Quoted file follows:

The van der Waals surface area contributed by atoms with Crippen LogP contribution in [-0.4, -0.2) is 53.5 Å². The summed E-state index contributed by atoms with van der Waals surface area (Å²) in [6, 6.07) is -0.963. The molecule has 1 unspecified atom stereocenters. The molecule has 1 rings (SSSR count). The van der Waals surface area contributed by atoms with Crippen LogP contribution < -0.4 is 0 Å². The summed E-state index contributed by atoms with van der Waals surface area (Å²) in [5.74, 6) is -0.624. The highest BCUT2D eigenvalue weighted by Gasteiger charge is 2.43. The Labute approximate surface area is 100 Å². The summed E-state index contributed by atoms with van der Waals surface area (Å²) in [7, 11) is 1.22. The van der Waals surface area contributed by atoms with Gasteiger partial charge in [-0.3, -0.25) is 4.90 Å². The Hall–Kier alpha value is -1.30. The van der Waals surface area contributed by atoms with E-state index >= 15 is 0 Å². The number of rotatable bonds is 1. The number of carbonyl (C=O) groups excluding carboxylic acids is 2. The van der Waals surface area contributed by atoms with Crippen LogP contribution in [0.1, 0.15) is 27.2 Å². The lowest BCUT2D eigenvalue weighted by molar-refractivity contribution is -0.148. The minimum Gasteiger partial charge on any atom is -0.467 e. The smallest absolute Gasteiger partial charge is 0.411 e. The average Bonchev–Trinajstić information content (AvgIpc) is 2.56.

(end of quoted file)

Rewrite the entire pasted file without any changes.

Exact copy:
The van der Waals surface area contributed by atoms with Crippen LogP contribution in [-0.4, -0.2) is 53.5 Å². The summed E-state index contributed by atoms with van der Waals surface area (Å²) in [6, 6.07) is -0.963. The molecule has 1 unspecified atom stereocenters. The molecule has 1 rings (SSSR count). The van der Waals surface area contributed by atoms with Crippen LogP contribution < -0.4 is 0 Å². The summed E-state index contributed by atoms with van der Waals surface area (Å²) in [5.74, 6) is -0.624. The highest BCUT2D eigenvalue weighted by Gasteiger charge is 2.43. The Labute approximate surface area is 100 Å². The summed E-state index contributed by atoms with van der Waals surface area (Å²) in [7, 11) is 1.22. The van der Waals surface area contributed by atoms with Gasteiger partial charge in [-0.3, -0.25) is 4.90 Å². The Hall–Kier alpha value is -1.30. The van der Waals surface area contributed by atoms with E-state index >= 15 is 0 Å². The number of rotatable bonds is 1. The number of carbonyl (C=O) groups excluding carboxylic acids is 2. The van der Waals surface area contributed by atoms with Crippen LogP contribution in [0.1, 0.15) is 27.2 Å². The lowest BCUT2D eigenvalue weighted by molar-refractivity contribution is -0.148. The minimum Gasteiger partial charge on any atom is -0.467 e. The smallest absolute Gasteiger partial charge is 0.411 e. The average Bonchev–Trinajstić information content (AvgIpc) is 2.56.